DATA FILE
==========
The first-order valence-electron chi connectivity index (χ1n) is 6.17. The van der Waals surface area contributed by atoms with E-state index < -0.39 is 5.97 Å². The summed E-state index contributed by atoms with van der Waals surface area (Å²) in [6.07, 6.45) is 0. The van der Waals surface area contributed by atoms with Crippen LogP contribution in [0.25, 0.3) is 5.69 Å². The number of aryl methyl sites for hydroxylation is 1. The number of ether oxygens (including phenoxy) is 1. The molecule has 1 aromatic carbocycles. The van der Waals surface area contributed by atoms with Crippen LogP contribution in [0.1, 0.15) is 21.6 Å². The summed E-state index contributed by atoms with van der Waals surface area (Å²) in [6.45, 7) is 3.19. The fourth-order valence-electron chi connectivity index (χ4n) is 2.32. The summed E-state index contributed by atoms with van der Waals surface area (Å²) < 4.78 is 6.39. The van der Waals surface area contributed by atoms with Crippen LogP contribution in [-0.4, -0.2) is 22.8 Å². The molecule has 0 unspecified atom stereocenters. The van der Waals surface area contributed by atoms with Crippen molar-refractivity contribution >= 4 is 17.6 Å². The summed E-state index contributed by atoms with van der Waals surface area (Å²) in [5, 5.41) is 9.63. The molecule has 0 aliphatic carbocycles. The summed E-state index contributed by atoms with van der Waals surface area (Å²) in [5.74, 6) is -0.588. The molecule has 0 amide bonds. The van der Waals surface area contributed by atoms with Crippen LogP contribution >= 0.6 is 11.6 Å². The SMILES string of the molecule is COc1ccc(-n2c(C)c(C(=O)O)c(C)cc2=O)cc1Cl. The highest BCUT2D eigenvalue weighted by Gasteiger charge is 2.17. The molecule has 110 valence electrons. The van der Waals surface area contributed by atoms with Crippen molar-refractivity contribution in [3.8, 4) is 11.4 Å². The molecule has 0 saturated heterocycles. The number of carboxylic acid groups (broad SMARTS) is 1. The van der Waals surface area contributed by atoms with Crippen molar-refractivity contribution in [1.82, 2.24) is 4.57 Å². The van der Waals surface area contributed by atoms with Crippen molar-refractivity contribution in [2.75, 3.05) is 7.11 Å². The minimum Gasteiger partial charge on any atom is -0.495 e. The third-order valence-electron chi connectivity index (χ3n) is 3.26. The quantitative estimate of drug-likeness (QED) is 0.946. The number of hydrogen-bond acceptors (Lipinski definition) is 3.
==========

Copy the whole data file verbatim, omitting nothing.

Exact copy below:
The first-order valence-electron chi connectivity index (χ1n) is 6.17. The van der Waals surface area contributed by atoms with E-state index < -0.39 is 5.97 Å². The summed E-state index contributed by atoms with van der Waals surface area (Å²) in [6.07, 6.45) is 0. The van der Waals surface area contributed by atoms with Crippen LogP contribution in [0.25, 0.3) is 5.69 Å². The number of aryl methyl sites for hydroxylation is 1. The number of ether oxygens (including phenoxy) is 1. The molecule has 1 aromatic carbocycles. The van der Waals surface area contributed by atoms with Crippen LogP contribution in [0.1, 0.15) is 21.6 Å². The summed E-state index contributed by atoms with van der Waals surface area (Å²) in [6.45, 7) is 3.19. The fourth-order valence-electron chi connectivity index (χ4n) is 2.32. The summed E-state index contributed by atoms with van der Waals surface area (Å²) < 4.78 is 6.39. The van der Waals surface area contributed by atoms with Crippen LogP contribution in [-0.4, -0.2) is 22.8 Å². The molecule has 0 unspecified atom stereocenters. The van der Waals surface area contributed by atoms with Crippen molar-refractivity contribution >= 4 is 17.6 Å². The summed E-state index contributed by atoms with van der Waals surface area (Å²) in [5, 5.41) is 9.63. The molecule has 0 aliphatic carbocycles. The summed E-state index contributed by atoms with van der Waals surface area (Å²) in [5.74, 6) is -0.588. The molecule has 0 amide bonds. The van der Waals surface area contributed by atoms with Crippen LogP contribution >= 0.6 is 11.6 Å². The SMILES string of the molecule is COc1ccc(-n2c(C)c(C(=O)O)c(C)cc2=O)cc1Cl. The highest BCUT2D eigenvalue weighted by Gasteiger charge is 2.17. The molecule has 110 valence electrons. The van der Waals surface area contributed by atoms with Crippen molar-refractivity contribution in [3.8, 4) is 11.4 Å². The molecule has 0 saturated heterocycles. The number of carboxylic acid groups (broad SMARTS) is 1. The van der Waals surface area contributed by atoms with Crippen molar-refractivity contribution in [1.82, 2.24) is 4.57 Å². The van der Waals surface area contributed by atoms with Crippen molar-refractivity contribution in [2.75, 3.05) is 7.11 Å². The minimum Gasteiger partial charge on any atom is -0.495 e. The third-order valence-electron chi connectivity index (χ3n) is 3.26. The quantitative estimate of drug-likeness (QED) is 0.946. The number of hydrogen-bond acceptors (Lipinski definition) is 3.